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Cervical Kyphosis in Patients Who Have Larsen Syndrome*
CHARLES E. JOHNSTON II, M.D.†; JOHN G. BIRCH, M.D†; JOHN L. DANIELS, M.D.‡, DALLAS, TEXAS
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Investigation performed at Texas Scottish Rite Hospital for Children, Dallas
J Bone Joint Surg Am, 1996 Apr 01;78(4):538-45
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Abstract

Four patients who had Larsen syndrome and cervical kyphosis were managed operatively and followed for an average of seventy months (range, forty to ninety-two months). The preoperative cervical kyphosis ranged from 35 to 65 degrees. The patients had had a posterior cervical arthrodesis alone when they were infants, at an average age of fourteen months (range, ten to sixteen months). In three infants, the kyphosis either stabilized (one patient) or reversed into lordosis (two patients). Thus, the kyphosis corrected gradually by continued anterior growth in the presence of a solid posterior fusion. In the fourth infant, the kyphosis progressed to 110 degrees because of pseudarthrosis. This child had anterior decompression and arthrodesis for an acute neurological deficit.We believe that cervical kyphosis is sometimes present but not diagnosed in patients who have Larsen syndrome. Early diagnosis followed by operative stabilization should help such patients avoid neurological deficits. Posterior cervical arthrodesis alone, performed in infancy, provided stability and the opportunity for the gradual correction of the deformity by continued anterior growth in three of our four patients.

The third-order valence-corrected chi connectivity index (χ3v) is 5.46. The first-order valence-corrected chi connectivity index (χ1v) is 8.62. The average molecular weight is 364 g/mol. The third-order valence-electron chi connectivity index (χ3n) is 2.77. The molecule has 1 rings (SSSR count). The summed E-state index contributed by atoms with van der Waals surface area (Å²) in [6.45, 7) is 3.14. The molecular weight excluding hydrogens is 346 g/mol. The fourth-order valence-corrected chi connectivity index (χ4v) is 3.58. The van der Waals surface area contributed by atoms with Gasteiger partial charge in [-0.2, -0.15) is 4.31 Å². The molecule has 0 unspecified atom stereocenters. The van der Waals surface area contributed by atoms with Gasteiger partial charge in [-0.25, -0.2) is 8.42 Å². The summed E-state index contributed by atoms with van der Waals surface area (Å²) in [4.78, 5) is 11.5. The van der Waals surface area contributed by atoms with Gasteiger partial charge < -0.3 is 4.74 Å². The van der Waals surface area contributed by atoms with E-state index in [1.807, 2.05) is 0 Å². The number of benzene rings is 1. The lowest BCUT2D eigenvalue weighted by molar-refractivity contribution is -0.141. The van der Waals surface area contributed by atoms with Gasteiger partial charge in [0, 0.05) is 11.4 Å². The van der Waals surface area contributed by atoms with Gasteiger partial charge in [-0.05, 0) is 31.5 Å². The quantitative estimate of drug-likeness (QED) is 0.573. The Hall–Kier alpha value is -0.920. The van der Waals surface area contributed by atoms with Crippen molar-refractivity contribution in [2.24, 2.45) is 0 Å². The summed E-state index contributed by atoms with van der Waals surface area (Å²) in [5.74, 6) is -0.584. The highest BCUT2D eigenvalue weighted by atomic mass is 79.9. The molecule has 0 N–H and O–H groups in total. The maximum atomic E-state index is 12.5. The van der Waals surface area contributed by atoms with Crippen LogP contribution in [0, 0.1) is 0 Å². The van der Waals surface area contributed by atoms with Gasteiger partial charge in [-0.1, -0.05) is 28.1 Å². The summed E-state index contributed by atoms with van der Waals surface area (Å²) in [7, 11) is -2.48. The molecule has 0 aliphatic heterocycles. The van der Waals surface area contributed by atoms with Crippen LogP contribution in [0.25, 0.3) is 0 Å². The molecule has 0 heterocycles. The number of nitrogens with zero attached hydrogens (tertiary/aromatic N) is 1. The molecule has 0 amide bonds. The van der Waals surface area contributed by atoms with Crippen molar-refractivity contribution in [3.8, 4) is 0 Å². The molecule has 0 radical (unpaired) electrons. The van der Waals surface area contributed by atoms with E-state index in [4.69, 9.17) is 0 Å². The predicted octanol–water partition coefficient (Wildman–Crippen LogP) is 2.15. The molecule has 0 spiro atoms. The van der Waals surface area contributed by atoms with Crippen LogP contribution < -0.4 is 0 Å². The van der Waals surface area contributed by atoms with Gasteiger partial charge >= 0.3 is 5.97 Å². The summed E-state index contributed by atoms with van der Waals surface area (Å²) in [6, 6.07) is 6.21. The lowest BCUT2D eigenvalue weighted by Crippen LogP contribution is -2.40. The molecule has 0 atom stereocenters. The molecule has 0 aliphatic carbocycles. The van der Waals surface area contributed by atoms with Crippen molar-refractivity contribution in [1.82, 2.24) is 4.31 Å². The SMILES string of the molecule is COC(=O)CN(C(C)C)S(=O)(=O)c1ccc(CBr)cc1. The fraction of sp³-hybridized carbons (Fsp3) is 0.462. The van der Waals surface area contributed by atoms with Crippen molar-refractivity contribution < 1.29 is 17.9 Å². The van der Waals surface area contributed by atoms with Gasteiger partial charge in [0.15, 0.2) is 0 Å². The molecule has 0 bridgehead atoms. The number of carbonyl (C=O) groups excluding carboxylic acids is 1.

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    These activities have been planned and implemented in accordance with the Essential Areas and policies of the Accreditation Council for Continuing Medical Education (ACCME) through the joint sponsorship of the American Academy of Orthopaedic Surgeons and The Journal of Bone and Joint Surgery, Inc. The American Academy of Orthopaedic Surgeons is accredited by the ACCME to provide continuing medical education for physicians.
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